Cycle Therapy

There are sound, practical reasons for owning a motorcycle that transcend fantastic gas mileage and low buy-in cost. I speak of the therapeutic aspects of motorcycle ownership.

Knowing you have one; that it’s out in the garage ready to go whenever you are.

Just looking at it is therapeutic even if you can’t ride it today.

Because there is always tomorrow.

The “Dr.” is always in. No need to make an appointment. Whenever you feel the need, he is there, waiting and ready — maybe even in your TV room. So long as you remembered to keep the trickle charger hooked up and didn’t forget the fuel stabilizer in the tank. Roll it around the room once a week or so, to keep the tires from flat-spotting.

When you do get to ride, your worries recede . . . because they have to. A bike is not like a car — especially modern cars, which practically beg you to fall asleep at the wheel and then nag you for doing it.

On a bike, you’re presence — of mind and body — is required.

It is up to you to keep it upright. If you don’t, it won’t. There is no Lane Keep Assist or Automated Emergency Braking. The only assistant along for the ride is . . . you.

It is your job to keep track of what gear you’re in and to operate the clutch. To be smooth. If you forget to downshift when downshifting is called for, the engine will bog and you’ll feel stupid. If you forget to pull in the clutch as you roll to a stop, the engine will stall and you’ll look stupid.

Bikes are not for the stupid. Not for very long, at least.

Some bikes have kick starters. Few things in life are more satisfying than physically starting an engine by a well-choreographed forceful downstomp. Buttons are for people who’ve fallen and can’t get up.

Since you have no air bags and there are lots of gadget-addled people in cars not paying much attention to anything going on outside their cars, you grok the importance of paying attention to them.

Which keeps your attention lit on the scene at hand — and not what went down at work or what is waiting for you at home. Few things keep you in the moment like a bike does. It is a kind of time machine that makes time stand still. There is no past or future. Just right now.

For as long as the ride lasts.

It is a taste of the psychological ease our early ancestors must have enjoyed on those days when the sun was warm and their bellies full and everything seemed well.

And was.

There is a secondary therapeutic aspect: Wrenching.

Bikes, most of them, are still primarily mechanical things, tangible things. Not cell phones that roll. Their machinery is also largely accessible; you can lay your hands on just about anything. The engine—all of it—is literally right in front of you. Not buried under a plastic shroud. Not crammed up against a firewall. You can sit beside it, examine it from almost any angle.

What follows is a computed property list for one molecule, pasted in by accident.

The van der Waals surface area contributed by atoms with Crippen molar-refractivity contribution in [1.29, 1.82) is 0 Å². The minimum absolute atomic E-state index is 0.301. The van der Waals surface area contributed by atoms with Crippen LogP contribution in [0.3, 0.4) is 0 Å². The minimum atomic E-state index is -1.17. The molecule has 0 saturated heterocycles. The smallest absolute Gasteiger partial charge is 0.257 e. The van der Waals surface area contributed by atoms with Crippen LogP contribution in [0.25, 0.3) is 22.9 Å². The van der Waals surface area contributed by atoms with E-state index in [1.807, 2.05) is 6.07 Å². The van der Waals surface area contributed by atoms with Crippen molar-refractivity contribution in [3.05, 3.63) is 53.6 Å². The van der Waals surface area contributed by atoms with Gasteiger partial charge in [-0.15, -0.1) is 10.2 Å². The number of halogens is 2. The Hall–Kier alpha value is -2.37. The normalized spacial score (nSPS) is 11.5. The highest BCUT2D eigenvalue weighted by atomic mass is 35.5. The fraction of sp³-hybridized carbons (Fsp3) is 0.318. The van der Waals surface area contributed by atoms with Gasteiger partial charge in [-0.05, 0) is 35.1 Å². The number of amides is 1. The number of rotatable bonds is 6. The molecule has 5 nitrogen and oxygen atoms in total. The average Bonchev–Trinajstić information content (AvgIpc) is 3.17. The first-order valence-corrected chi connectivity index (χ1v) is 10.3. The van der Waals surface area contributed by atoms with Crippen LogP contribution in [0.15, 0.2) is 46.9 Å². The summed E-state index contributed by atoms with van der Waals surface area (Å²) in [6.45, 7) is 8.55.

It can actually be fun to change the oil, replace the spark plugs or do a brake job—which jobs generally don’t require jacking up anything and (usually) no special tools. The act is a kind of communion which creates an emotional bond between man and machine.

There is the immense satisfaction which comes from doing it yourself which satisfaction is denied to owners of cars whose complexity and impossibly inaccessible packaging and necessity for specialized tools and “diagnostic” equipment has made them forbidding, remote and as difficult to bond with as a wire-mesh wet nurse.

Even newer bikes with fuel injection are easy to deal with by dint of the fact that you can get to the injectors without disassembling a third of the engine. And the FI is still relatively simple throttle body or port injection, not direct injection as in almost all new cars.

Bikes are still what cars would have been had “the government” — busybodies and control freaks with badges and guns — stayed out of the car business. Of course, “the government” has decided to get into the bike business, too — and the new stuff is being encrusted with the bad stuff which has ruined cars as other than Transportation Modules.

But the good news is this creeping rot only began a few years ago — so you don’t have to go back 20-plus years to avoid it, as is the case with cars.

Go back to the early 2000s and before and you’ll be dealing with carburetors — and no electronic controls at all. Just a few electronic devices — such as the battery/generator and ignition system.

All of them under your control.

The bike is your co-conspirator, not your nanny. It has no event data recorder; no Intelligent Speed Limit Assist. It does not pester you with annoying buzzers for doing something a bureaucrat who imagines himself to be your parent or — worse — your owner — thinks you ought not to do. As all modern cars do.

It is as autonomous a vehicle as ever existed.

Get one — and ride it — while you still can.


Got a question about cars — or anything else? Click on the “ask Eric” link and send ’em in!

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